“…the next evolution in our electric grid,” said Ron Pernick, managing director of Clean Edge, “will include the embedding of smart meters, controls, and networks to make the grid more intelligent, and the introduction of a two-way flow of electrons and energy storage to enable better integration of renewable power and energy efficiency.”

Smart grid is a term used to describe the pending transformation of the nation’s current power grid as utility companies, homeowners and businesses invest in new gadgets, transmission lines, connectivity and wireless devices that will upgrade how electricity reaches consumers and how it is consumed. The build-out is waiting for the smart grid market to gather steam, government cash to infuse the economy, and consumers to grasp the benefits.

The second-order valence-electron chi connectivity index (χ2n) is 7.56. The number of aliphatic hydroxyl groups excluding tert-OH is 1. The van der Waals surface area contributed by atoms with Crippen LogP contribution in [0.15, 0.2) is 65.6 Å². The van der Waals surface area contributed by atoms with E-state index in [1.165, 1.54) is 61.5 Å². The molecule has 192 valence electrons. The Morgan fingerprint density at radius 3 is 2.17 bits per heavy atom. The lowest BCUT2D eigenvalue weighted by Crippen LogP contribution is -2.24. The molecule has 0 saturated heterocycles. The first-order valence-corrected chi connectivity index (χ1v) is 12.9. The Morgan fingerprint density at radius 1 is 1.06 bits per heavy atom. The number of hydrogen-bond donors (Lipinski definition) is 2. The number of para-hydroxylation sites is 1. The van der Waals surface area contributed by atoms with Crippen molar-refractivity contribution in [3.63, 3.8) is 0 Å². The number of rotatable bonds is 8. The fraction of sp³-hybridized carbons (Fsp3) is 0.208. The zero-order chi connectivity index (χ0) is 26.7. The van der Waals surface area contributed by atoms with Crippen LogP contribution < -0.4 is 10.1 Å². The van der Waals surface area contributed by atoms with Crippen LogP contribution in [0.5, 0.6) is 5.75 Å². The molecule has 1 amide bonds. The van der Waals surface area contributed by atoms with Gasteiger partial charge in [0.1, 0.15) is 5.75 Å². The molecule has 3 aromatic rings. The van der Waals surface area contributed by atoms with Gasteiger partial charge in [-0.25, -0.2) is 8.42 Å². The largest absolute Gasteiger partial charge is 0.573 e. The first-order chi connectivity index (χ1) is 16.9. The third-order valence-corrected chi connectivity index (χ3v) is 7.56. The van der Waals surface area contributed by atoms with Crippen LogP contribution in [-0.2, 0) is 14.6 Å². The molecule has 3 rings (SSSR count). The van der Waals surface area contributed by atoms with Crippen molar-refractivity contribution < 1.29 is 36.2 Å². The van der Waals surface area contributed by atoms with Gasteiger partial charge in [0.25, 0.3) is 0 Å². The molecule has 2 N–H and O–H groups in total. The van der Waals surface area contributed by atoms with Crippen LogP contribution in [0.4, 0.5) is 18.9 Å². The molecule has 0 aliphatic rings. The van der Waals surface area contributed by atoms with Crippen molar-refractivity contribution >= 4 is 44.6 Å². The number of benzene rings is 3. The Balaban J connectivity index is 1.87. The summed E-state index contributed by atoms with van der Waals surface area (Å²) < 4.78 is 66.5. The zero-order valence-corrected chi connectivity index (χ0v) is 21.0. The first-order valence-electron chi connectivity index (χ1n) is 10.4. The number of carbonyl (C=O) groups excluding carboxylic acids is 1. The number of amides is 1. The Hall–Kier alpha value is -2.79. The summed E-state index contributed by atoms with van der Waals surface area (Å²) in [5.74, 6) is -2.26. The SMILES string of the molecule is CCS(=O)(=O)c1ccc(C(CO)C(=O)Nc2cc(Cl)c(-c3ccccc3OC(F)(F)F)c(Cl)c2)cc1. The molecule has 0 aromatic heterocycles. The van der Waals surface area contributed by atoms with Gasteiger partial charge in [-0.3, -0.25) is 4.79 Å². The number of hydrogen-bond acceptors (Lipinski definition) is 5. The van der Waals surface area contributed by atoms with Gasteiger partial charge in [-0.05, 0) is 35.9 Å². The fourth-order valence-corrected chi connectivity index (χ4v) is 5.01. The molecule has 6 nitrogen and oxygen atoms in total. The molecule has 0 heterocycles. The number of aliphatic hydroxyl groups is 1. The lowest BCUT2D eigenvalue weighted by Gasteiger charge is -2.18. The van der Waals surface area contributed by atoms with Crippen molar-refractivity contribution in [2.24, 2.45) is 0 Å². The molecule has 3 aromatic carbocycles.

In July, Fortune Small Business named Digi one of America’s 100 fastest growing small public companies.

The company’s 2009 annual report government filing says it has almost $76 million in cash, and Meier notes that Digi has not carried long-term debt at least since 2001.

“We think these levels create solid bases at which we recommend buying the stock,” he said, referring to the stock’s performance even during the economic crisis.

Joyce Pellino Crane writes at She is a Boston Globe correspondent and a business technology analyst for Trender Research. Follow her on Twitter: JoyPellinoCrane.
She can be reached at joyce pellino crane at gmail dot com (no spaces.)

DISCLOSURE: No position.
DISCLAIMER: I am not a registered investment advisor. The information and trades that I provide here are for informational purposes only and are not a solicitation to buy or sell any of these securities. Investing involves substantial risk and you should evaluate your own risk levels before you make any investment. Past results are not an indication of future performance. Please take the time to read the full disclaimer here.